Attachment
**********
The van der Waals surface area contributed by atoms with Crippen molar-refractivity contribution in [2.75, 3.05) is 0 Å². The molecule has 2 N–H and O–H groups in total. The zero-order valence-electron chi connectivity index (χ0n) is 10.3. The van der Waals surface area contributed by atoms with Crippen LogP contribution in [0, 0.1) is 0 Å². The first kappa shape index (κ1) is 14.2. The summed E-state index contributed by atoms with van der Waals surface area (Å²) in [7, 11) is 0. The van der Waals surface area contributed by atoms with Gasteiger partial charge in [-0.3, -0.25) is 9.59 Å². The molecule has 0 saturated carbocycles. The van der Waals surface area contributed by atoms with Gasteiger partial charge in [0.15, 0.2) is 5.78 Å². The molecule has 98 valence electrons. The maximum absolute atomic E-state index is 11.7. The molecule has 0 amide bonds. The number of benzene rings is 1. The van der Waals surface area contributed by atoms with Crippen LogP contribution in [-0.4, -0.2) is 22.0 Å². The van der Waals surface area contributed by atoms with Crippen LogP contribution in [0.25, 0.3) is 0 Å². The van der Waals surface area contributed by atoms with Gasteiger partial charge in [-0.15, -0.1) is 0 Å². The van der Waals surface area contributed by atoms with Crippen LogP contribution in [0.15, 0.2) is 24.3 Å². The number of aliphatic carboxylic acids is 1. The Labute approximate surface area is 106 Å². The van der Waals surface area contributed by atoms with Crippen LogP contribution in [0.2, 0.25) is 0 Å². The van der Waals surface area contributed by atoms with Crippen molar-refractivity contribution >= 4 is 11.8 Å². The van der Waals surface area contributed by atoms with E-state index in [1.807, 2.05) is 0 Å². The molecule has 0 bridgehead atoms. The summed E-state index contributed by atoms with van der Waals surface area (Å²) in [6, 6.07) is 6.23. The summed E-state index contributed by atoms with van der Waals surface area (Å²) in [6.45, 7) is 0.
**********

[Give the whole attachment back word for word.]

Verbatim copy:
The van der Waals surface area contributed by atoms with Crippen molar-refractivity contribution in [2.75, 3.05) is 0 Å². The molecule has 2 N–H and O–H groups in total. The zero-order valence-electron chi connectivity index (χ0n) is 10.3. The van der Waals surface area contributed by atoms with Crippen LogP contribution in [0, 0.1) is 0 Å². The first kappa shape index (κ1) is 14.2. The summed E-state index contributed by atoms with van der Waals surface area (Å²) in [7, 11) is 0. The van der Waals surface area contributed by atoms with Gasteiger partial charge in [-0.3, -0.25) is 9.59 Å². The molecule has 0 saturated carbocycles. The van der Waals surface area contributed by atoms with Gasteiger partial charge in [0.15, 0.2) is 5.78 Å². The molecule has 98 valence electrons. The maximum absolute atomic E-state index is 11.7. The molecule has 0 amide bonds. The number of benzene rings is 1. The van der Waals surface area contributed by atoms with Crippen LogP contribution in [-0.4, -0.2) is 22.0 Å². The van der Waals surface area contributed by atoms with Crippen LogP contribution in [0.25, 0.3) is 0 Å². The van der Waals surface area contributed by atoms with Gasteiger partial charge in [-0.15, -0.1) is 0 Å². The van der Waals surface area contributed by atoms with Crippen LogP contribution in [0.15, 0.2) is 24.3 Å². The number of aliphatic carboxylic acids is 1. The Labute approximate surface area is 106 Å². The van der Waals surface area contributed by atoms with Crippen LogP contribution in [0.2, 0.25) is 0 Å². The van der Waals surface area contributed by atoms with Crippen molar-refractivity contribution >= 4 is 11.8 Å². The van der Waals surface area contributed by atoms with E-state index in [1.807, 2.05) is 0 Å². The molecule has 0 bridgehead atoms. The summed E-state index contributed by atoms with van der Waals surface area (Å²) in [6, 6.07) is 6.23. The summed E-state index contributed by atoms with van der Waals surface area (Å²) in [6.45, 7) is 0.